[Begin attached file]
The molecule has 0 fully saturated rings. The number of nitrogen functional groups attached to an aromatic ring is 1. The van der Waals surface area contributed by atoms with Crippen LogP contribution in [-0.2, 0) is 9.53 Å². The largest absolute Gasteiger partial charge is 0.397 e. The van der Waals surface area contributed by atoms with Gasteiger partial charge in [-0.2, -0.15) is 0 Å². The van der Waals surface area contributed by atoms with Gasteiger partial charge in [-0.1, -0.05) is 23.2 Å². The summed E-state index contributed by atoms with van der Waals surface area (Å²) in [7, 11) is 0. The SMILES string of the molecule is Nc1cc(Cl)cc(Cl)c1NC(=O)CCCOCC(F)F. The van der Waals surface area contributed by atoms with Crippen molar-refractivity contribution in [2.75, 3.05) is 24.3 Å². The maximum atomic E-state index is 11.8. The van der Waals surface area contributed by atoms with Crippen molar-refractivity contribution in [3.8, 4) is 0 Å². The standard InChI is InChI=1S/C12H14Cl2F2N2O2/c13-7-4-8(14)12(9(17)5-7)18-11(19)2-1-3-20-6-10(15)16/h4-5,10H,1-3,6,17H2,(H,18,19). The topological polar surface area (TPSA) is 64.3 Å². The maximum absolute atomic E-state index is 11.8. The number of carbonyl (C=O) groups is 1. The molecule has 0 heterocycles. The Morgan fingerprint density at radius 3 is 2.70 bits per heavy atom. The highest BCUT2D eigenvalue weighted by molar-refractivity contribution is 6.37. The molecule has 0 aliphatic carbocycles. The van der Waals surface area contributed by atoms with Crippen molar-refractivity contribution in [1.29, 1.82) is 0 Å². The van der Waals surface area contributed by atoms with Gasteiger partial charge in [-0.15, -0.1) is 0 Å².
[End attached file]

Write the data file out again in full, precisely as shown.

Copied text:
The molecule has 0 fully saturated rings. The number of nitrogen functional groups attached to an aromatic ring is 1. The van der Waals surface area contributed by atoms with Crippen LogP contribution in [-0.2, 0) is 9.53 Å². The largest absolute Gasteiger partial charge is 0.397 e. The van der Waals surface area contributed by atoms with Gasteiger partial charge in [-0.2, -0.15) is 0 Å². The van der Waals surface area contributed by atoms with Gasteiger partial charge in [-0.1, -0.05) is 23.2 Å². The summed E-state index contributed by atoms with van der Waals surface area (Å²) in [7, 11) is 0. The SMILES string of the molecule is Nc1cc(Cl)cc(Cl)c1NC(=O)CCCOCC(F)F. The van der Waals surface area contributed by atoms with Crippen molar-refractivity contribution in [2.75, 3.05) is 24.3 Å². The maximum atomic E-state index is 11.8. The van der Waals surface area contributed by atoms with Crippen molar-refractivity contribution in [3.8, 4) is 0 Å². The standard InChI is InChI=1S/C12H14Cl2F2N2O2/c13-7-4-8(14)12(9(17)5-7)18-11(19)2-1-3-20-6-10(15)16/h4-5,10H,1-3,6,17H2,(H,18,19). The topological polar surface area (TPSA) is 64.3 Å². The maximum absolute atomic E-state index is 11.8. The number of carbonyl (C=O) groups is 1. The molecule has 0 heterocycles. The Morgan fingerprint density at radius 3 is 2.70 bits per heavy atom. The highest BCUT2D eigenvalue weighted by molar-refractivity contribution is 6.37. The molecule has 0 aliphatic carbocycles. The van der Waals surface area contributed by atoms with Crippen molar-refractivity contribution in [1.29, 1.82) is 0 Å². The van der Waals surface area contributed by atoms with Gasteiger partial charge in [-0.15, -0.1) is 0 Å².